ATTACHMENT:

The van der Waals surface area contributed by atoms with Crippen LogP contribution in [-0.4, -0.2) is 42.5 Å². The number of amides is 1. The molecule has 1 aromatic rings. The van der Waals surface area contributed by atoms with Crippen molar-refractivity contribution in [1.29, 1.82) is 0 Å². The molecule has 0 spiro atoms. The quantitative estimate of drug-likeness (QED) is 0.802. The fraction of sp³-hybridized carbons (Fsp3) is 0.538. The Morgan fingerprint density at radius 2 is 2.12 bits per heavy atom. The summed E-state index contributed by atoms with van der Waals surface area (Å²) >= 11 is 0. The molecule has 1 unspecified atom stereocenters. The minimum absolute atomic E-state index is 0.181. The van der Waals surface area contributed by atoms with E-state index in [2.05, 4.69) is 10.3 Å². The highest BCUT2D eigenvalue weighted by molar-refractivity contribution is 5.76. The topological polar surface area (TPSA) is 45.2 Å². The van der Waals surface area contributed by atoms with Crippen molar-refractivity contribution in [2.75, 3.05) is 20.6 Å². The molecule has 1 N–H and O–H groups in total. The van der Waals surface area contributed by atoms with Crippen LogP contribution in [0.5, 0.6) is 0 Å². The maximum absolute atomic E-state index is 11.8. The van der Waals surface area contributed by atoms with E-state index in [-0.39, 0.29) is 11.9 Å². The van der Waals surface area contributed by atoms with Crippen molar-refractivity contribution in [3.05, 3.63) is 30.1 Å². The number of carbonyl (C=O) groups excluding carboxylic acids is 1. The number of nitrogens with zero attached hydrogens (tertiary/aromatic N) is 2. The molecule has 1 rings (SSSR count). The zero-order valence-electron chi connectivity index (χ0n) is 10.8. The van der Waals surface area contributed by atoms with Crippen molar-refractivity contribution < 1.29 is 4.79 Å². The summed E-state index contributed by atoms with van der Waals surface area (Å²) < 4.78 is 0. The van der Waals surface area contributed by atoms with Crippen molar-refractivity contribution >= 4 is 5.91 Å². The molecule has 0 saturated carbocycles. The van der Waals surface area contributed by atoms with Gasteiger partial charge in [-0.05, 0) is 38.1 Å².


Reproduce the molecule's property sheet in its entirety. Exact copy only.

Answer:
The van der Waals surface area contributed by atoms with Crippen LogP contribution in [-0.4, -0.2) is 42.5 Å². The number of amides is 1. The molecule has 1 aromatic rings. The van der Waals surface area contributed by atoms with Crippen molar-refractivity contribution in [1.29, 1.82) is 0 Å². The molecule has 0 spiro atoms. The quantitative estimate of drug-likeness (QED) is 0.802. The fraction of sp³-hybridized carbons (Fsp3) is 0.538. The Morgan fingerprint density at radius 2 is 2.12 bits per heavy atom. The summed E-state index contributed by atoms with van der Waals surface area (Å²) >= 11 is 0. The molecule has 1 unspecified atom stereocenters. The minimum absolute atomic E-state index is 0.181. The van der Waals surface area contributed by atoms with E-state index in [2.05, 4.69) is 10.3 Å². The highest BCUT2D eigenvalue weighted by molar-refractivity contribution is 5.76. The topological polar surface area (TPSA) is 45.2 Å². The van der Waals surface area contributed by atoms with Crippen molar-refractivity contribution in [2.75, 3.05) is 20.6 Å². The molecule has 1 N–H and O–H groups in total. The van der Waals surface area contributed by atoms with Crippen LogP contribution in [0.5, 0.6) is 0 Å². The maximum absolute atomic E-state index is 11.8. The van der Waals surface area contributed by atoms with E-state index in [-0.39, 0.29) is 11.9 Å². The van der Waals surface area contributed by atoms with Crippen molar-refractivity contribution in [3.05, 3.63) is 30.1 Å². The number of carbonyl (C=O) groups excluding carboxylic acids is 1. The number of nitrogens with zero attached hydrogens (tertiary/aromatic N) is 2. The molecule has 1 rings (SSSR count). The zero-order valence-electron chi connectivity index (χ0n) is 10.8. The van der Waals surface area contributed by atoms with Crippen molar-refractivity contribution < 1.29 is 4.79 Å². The summed E-state index contributed by atoms with van der Waals surface area (Å²) < 4.78 is 0. The van der Waals surface area contributed by atoms with Crippen molar-refractivity contribution >= 4 is 5.91 Å². The molecule has 0 saturated carbocycles. The van der Waals surface area contributed by atoms with Gasteiger partial charge in [-0.05, 0) is 38.1 Å².